Growing Middle Eastern airline continues foray into OneWorld hubs by launching service to DFW in 2014, in addition to previously announced Miami and Philadelphia
Qatar Airways recent transition to joining the OneWorld alliance has generated a few game-changing executions as it continues to expand in the Americas. Not long ago, Qatar CEO Akbar Al Baker had stated ambitions to gradually create services from its main Doha base to US markets with limited or underserved connectivity to the Middle East, such as Detroit, Boston and Atlanta, according to a USA Today article published in October 2012. Such had been the case in prior years when Qatar added services to destinations such as Houston, New York and Washington, D.C., markets where significant local demand to the Gulf region exists thanks to military, oil and visiting friends and relatives (VFR) ethnic traffic.
Now, however, holding the distinction of being the only one of the “big three” Gulf Coast carriers to participate in one of the major global alliances, Qatar appears to have shifted gears and is instead looking more favorably on tapping into OneWorld strongholds in the US that can support ample connection opportunities, rather than end-of-line stations without a partner carrier on the other end.
Both Miami and Dallas/Ft. Worth are the two most profitable hubs for founding OneWorld carrier American Airlines, and Philadelphia is the second largest hub for US Airways. American and US Airways received approval from the United States Department of Justice last week to merge and form the world’s largest airline. The combined carrier will retain the brand American Airlines and remain a key member of the OneWorld alliance.
It is doubtful that these three markets could support individual flights to Qatar alone based on origin and destination (O&D) traffic alone, and will rely entirely on connections facilitated by being hub-to-hub routes on either ends. Qatar presently flies to two other cornerstone hubs for American Airlines: Chicago O’Hare, which it launched in April 2013, and New York JFK, which has been served since the late 2000s. Qatar also serves Washington Dulles, Houston Intercontinental and Montreal airport in North America nonstop from its global hub in Doha.
New DFW flight propelled by growth in North Texas – Indian Subcontinent traffic
Aside from being a key OneWorld hub, Dallas/Ft. Worth airport is also home to one of the largest growing Indian subcontinent immigrant populations in the United States. Qatar will place a major emphasis on targeting this traffic sector to support the Dallas/Ft. Worth to Doha connection when the service goes live next July.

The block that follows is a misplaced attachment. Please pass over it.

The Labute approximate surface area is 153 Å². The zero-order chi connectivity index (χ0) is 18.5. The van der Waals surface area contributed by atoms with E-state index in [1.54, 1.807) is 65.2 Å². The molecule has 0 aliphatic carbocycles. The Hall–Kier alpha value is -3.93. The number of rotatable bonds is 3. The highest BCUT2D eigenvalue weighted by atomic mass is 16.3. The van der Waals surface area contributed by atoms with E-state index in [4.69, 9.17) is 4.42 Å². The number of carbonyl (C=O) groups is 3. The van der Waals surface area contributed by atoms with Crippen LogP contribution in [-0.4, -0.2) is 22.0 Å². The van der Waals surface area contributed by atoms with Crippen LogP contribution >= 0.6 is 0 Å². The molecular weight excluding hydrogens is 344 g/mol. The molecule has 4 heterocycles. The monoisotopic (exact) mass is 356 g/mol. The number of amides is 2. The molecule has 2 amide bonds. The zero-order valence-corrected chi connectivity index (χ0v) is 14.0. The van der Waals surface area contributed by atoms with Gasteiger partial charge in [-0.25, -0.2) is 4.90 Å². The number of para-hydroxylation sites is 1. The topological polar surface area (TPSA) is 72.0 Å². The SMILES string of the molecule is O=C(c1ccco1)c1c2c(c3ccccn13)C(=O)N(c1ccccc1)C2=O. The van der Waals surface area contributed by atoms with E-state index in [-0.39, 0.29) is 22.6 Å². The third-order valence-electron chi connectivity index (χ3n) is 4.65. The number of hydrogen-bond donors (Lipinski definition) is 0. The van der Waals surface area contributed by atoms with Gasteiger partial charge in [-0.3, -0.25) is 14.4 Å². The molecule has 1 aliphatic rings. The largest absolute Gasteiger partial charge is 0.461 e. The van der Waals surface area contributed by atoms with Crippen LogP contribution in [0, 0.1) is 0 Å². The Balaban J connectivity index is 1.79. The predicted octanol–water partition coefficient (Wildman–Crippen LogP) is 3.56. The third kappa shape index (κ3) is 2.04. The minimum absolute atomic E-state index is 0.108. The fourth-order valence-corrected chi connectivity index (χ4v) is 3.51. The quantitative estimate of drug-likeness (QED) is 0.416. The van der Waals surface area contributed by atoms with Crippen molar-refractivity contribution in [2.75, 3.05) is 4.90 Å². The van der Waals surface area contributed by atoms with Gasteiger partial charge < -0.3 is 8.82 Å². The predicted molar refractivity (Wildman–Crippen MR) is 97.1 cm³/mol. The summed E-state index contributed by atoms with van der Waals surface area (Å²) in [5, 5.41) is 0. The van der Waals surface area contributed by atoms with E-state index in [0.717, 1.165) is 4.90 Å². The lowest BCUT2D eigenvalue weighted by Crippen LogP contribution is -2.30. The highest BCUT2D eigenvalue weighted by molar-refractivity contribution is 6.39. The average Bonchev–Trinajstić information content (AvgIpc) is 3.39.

Over the past six years, the DFW-India market has grown by leaps and bounds, buoyed by the strong North Texas local economy and increasing job opportunities. Core Indian markets like Dallas/Ft. Worth – Delhi has experienced 98% growth, while others such as Mumbai have only experienced marginal growth at 10%. However, the real diamonds in the rough have come from non-core Indian cities such as Kochi (201%) and Ahmedabad (613%). Numbers to Hyderabad and Bangalore are also on the steady rise at 186% and 311%, respectively.
Unlike Miami and Philadelphia, DFW already has a nonstop link to the Middle East by way of Emirates Airline, which launched daily service to North Texas in February 2012. Emirates has allegedly been pleased the market response to its DFW services, although the carrier has maintained a regularly-scheduled 777-200 on this route since inception and not revealed any intentions to up-gauge the service to a larger-density aircraft in the near future. The likelihood of this happening is still highly probable once the market has a bit more time to mature.
The Qatar services to Dallas/Ft. Worth will complement – rather than compete – with the Emirates flight into DFW by arriving and departing from DFW at a much later hour in the day. This will facilitate connections on the DFW end, both outbound and inbound, and will also to ideally connect with Doha’s largest bank of flights departing to and arriving from the Indian subcontinent.
Qatar’s DFW flights are available for display and booking in the Global Distribution System with the following published times.
- QR733 DOH0810 – 1615DFW 77L D
- QR734 DFW1935 – 1820+1DOH 77L D
In fact, the DFW flight will arrive into and depart from Doha using time slots that nearly mirror those of Qatar’s Miami flights, with an early evening arrival into DOH and a morning departure from DOH. As explained previously,
Whereas the Philadelphia flights are timed to connect to Qatar’s network across the Middle East, Gulf and North Africa, the Miami – Doha flights are primed to arrive into DOH to facilitate connections to India, Pakistan, Bangladesh and Sri Lanka, in contrast to Philadelphia. CAPA schedule analysis shows convenient departure times out of Doha to Kolkata, Bengaluru, Thiruvananthapuram, Hyderabad, Kochi, Chennai, Amristar, Lahore, Colombo, Karachi, Mumbai, Goa, Delhi, Dhaka and Amritsar on the outbound, and similarly with early morning arrivals from the above named cities on the inbound flight departing for Miami at 8AM local Doha time.